Eric Kaufman’s father had come to London from Düsseldorf to set up a business trading in grain and pulses in the City of London. He was interned on the Isle of Man in the First World War, but his wife and small son were repatriated. Eric experienced many of the upheavals of the Weimar Republic in Düsseldorf, especially the French occupation of the Ruhr in 1923. He was educated at the Prinz Georg Gynamasium and had a number of German friends, most of whom remained loyal to him. He experienced little antisemitism until 1932/33, when National Socialism spread and people whom he had not suspected of being Nazis emerged as such. As a British national by birth, he was able to emigrate to Britain in 1933, but his father, who was the target of a Nazi campaign for his firm’s alleged activities escaped with difficulty.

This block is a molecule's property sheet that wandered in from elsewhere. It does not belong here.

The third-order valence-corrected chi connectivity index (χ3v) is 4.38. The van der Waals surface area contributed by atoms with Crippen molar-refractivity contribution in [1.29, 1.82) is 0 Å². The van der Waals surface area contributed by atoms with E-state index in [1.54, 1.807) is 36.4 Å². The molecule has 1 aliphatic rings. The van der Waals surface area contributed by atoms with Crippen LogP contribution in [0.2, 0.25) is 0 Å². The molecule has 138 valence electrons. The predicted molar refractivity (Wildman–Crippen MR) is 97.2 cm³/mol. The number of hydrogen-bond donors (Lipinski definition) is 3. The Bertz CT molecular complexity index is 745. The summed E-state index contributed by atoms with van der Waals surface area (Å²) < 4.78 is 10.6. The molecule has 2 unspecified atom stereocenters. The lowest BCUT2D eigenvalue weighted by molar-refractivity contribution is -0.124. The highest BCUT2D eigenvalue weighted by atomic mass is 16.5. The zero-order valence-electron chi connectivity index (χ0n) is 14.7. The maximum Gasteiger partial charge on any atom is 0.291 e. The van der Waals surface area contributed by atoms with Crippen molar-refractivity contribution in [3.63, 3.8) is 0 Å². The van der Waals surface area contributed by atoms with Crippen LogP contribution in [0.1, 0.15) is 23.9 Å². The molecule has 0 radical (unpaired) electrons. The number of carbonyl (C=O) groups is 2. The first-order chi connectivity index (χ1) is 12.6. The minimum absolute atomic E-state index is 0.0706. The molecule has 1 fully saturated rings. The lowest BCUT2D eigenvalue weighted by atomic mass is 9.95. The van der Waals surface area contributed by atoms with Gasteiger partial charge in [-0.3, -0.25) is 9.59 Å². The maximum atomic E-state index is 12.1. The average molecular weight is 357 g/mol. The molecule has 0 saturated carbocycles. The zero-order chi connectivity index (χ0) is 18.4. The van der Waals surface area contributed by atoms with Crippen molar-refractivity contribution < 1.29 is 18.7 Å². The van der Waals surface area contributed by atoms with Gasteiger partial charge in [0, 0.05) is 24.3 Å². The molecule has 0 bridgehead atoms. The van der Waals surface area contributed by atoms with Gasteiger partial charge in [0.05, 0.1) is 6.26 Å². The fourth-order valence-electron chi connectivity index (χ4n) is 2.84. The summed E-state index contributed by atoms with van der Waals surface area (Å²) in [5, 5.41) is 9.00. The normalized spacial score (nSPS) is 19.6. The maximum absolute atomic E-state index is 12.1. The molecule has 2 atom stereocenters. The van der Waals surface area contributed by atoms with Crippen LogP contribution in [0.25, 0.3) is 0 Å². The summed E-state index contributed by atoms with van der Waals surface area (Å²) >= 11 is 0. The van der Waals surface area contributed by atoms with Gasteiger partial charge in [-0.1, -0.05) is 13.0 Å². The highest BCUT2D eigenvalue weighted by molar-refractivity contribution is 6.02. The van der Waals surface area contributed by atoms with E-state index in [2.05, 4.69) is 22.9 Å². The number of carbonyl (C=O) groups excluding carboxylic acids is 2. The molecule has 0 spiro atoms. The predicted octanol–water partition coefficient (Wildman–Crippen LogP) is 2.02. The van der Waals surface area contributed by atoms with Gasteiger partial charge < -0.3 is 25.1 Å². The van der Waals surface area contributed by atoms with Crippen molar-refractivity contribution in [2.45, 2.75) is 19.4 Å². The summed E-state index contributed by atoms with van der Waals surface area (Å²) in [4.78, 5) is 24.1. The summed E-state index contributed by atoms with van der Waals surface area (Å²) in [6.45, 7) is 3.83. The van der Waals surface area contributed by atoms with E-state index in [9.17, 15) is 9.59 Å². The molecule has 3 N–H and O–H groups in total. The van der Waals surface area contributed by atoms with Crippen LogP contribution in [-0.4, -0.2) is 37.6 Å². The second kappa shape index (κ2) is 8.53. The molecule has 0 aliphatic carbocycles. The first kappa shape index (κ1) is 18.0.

The family settled in Golders Green and Eric’s father re-established his business. Eric worked with his father, but joined the Fire Service, in which he served throughout the war, experiencing the Blitz as a fireman. He became a great admirer of Churchill. He married a fellow refugee during the war, and lived in Goldhurst Terrace, NW6. After the war, he returned to his father’s firm, eventually taking it over in the 1960s with his younger brother. In the 1960s they also moved to Kingsbury. He has one son, who is currently Chairman of the Association of Jewish Refugees.